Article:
It was a brilliantly conceived plan, if I don’t say so myself, with one, rather significant catch: my son was not a napper. It seemed no matter what we did, from hiking up hills to playing in the snow to swinging through the jungle gym in the park, the boy would just not be tired enough to nap. I swear, I even tried running sprints in the back yard, which I’d let him win, just to tire him out. Nothing worked.
Well, one day, after our morning events, whatever they were, I did put him in his room for “quiet,” if not “nap” time. There was a locking safety gate on his door which prevented him, at least for a little while, from roaming the girls’ rooms when they were at school. It must have been a warm spring or early summer day because I had several windows in the house open, including the window in my son’s room.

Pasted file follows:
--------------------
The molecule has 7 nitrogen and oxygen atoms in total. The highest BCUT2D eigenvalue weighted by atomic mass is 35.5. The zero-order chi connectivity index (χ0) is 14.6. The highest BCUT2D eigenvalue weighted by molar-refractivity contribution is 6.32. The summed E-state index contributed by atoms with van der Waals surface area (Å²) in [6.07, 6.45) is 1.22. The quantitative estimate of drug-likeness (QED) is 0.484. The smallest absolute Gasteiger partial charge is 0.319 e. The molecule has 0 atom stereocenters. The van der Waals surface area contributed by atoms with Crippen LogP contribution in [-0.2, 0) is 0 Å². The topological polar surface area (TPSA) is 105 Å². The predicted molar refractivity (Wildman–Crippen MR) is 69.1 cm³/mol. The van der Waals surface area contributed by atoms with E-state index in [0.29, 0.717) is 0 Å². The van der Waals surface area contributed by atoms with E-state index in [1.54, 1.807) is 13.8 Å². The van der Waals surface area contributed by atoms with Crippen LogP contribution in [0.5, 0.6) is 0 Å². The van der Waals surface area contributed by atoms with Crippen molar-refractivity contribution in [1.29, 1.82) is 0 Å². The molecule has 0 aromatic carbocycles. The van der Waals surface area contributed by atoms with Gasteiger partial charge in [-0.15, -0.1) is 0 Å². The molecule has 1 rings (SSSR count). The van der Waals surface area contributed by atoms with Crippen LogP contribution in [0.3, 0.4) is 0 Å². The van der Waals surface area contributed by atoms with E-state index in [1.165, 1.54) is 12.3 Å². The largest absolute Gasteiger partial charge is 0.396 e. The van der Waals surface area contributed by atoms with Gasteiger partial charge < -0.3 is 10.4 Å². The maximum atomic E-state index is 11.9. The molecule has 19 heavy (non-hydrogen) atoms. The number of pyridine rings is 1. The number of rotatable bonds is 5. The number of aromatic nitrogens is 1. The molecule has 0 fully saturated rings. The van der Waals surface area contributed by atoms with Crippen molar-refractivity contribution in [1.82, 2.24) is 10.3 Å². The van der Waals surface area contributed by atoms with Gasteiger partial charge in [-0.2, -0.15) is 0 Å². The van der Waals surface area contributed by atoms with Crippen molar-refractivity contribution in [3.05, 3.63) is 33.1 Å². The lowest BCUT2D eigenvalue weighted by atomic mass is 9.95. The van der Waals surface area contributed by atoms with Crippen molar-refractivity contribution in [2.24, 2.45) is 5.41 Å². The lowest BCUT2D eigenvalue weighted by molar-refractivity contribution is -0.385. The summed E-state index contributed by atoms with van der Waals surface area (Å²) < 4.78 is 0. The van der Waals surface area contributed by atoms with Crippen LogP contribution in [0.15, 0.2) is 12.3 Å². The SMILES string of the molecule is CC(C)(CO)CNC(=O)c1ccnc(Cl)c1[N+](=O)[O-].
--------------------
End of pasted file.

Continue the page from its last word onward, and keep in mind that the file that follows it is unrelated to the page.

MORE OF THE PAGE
|The Favorite Son|
Photo Credit: Wendy Neidich
I had only just sat down at my desk and started writing. I’d been eager to start a novel, but hadn’t made much progress. (I would eventually finish and publish that novel, The Dream Seeker, four years later.) As I sat, pecking away on the keyboard, something caught my eye and my ear through the large, open front windows in the living/office room. It appeared that something had fallen from the roof of the house or from the sky, but didn’t make much of a thud. For the moment, I didn’t think much of it and returned to my previous thought. Then, as if watching a slow sun rise on the east horizon, it dawned on me what had fallen. It was the screen for the window in my son’s room. At that moment, my stomach jumped into my throat!
As soon as all the pieces fit together in my mind, I jumped up from the desk and ran toward the staircase, which were only ten or fifteen feet in front of me. As I vaulted up the stairs, taking two or three in each step, I processed the facts in my head. All I’d seen from the corner of my eye was the screen fall. I didn’t see a child fall, but maybe he was on the roof. Maybe he did fall and I just didn’t see him.